What’s a Mystery to a Mouse?
And so, back to that persistent question. When we began the process of designing the game, I remember feeling baffled by it. In hindsight, I realize that was because we hadn’t yet begun to build our world. Once we understood the world’s patterns and norms, the expectations and desires of the characters who inhabited it, and the overall tone of the writing, answers began to present themselves. One thing we knew early on was that although they may not have a full system of laws that could be broken, these animals cared about each other — so what if one of them went missing? That seemed like a mystery our animal detectives would want to investigate, so we began work on what became the first full case, The Missing Mouse.
That central idea — our detectives will investigate what they care about — was key to answering the question of what these mysteries would involve. We had rejected the fully anthropomorphic approach, so these were not detectives employed to solve crimes that broke a system of law parallel to that of humans. Rather, they would be embedded in a world of complex interrelations between different animals and humans, and navigating that world and those relations would be the driving force behind each mystery. With this in mind, we decided to use a recurring cast of supporting characters and locations over all the cases, creating the web of relations that the player characters care about and hopefully the players would come to feel the same — and one person we knew our detectives cared about was Sherlock Holmes.
Best of all, sometimes, from the room above, we hear — him. Sherlock. Our hero! Playing the violin… Thinking… Talking…
BLAM! BLAM! BLAM!
“Those clients of Sherlock’s!” Edna grumbles. “Barging in like a war’s started.”
“Mr Holmes,” says a human voice above us. “You see before you a man whose life is at risk.”
“Eat up, my dears!” Edna pipes.
“Shh!” Calabash says. A little rude of her, perhaps — but Sherlock is about to speak to a man whose life is at risk, an even more seductive prospect than raisin sandwiches.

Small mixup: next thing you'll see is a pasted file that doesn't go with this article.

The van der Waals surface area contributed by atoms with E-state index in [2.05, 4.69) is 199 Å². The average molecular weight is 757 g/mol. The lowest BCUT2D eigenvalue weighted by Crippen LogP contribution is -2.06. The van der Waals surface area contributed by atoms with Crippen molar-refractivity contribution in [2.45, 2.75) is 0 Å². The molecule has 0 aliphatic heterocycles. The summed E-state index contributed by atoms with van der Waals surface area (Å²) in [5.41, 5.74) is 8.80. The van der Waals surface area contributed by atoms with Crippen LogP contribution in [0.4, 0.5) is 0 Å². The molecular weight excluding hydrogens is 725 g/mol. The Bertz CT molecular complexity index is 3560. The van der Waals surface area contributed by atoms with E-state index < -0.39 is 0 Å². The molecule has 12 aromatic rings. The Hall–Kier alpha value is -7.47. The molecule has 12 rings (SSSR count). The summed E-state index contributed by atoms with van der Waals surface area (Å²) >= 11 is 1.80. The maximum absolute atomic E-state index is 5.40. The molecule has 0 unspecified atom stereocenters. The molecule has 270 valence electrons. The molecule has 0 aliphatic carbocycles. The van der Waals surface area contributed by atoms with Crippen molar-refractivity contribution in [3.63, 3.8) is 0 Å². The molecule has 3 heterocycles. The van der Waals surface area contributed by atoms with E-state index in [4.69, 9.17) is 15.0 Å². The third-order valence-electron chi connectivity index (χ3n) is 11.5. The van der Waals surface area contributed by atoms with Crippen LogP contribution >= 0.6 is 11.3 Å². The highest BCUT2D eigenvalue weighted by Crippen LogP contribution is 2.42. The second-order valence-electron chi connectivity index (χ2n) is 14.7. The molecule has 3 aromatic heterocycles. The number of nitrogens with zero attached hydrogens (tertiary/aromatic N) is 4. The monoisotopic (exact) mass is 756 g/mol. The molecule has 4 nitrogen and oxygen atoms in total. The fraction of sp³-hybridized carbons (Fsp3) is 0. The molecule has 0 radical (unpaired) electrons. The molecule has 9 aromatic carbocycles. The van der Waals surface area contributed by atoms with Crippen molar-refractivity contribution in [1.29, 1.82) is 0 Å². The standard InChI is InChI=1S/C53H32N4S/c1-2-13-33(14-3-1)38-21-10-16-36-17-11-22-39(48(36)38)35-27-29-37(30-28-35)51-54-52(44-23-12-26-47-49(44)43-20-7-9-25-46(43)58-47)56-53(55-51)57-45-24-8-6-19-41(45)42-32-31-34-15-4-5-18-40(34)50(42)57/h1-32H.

We used the characters’ connection to Holmes a few times in the stories, but mostly in the tutorial case, The Dearest Deerstalker, in which the detectives search for Sherlock’s missing deerstalker hat. Tutorial scenarios have become very common in narrative games and are a great way for players to learn the rules without having to read the whole rulebook. The tutorial in The Animals of Baker Street is very easy and light, and in difficulty, content, and narrative stakes, it isn’t like the rest of the cases, but it serves its job of teaching players the rules and introducing some of the recurring characters.
And those recurring characters are, of course, crucial because our detectives care about the animals and humans they know, in addition to having a general fascination for puzzles and mysteries. Suddenly, we were presented with a host of possibilities for investigation, including obvious things like disappearances and poisonings and unexplained deaths, but also lost hats, why humans do what they do, or figuring out why someone is sad. It turned out that focusing on the animal world, free of human laws and social structures, hadn’t narrowed the scope for mysteries in the way I thought it might; rather, it had expanded it to cover ideas we could not have covered in another setting.
With that realization, I remember feeling relief, surprise, and excitement.
The animals would probably have marked that moment with some tasty flies, seeds, and maybe a lump of old cheese, but being the humans that we are, we went for another glass of wine and got back to writing…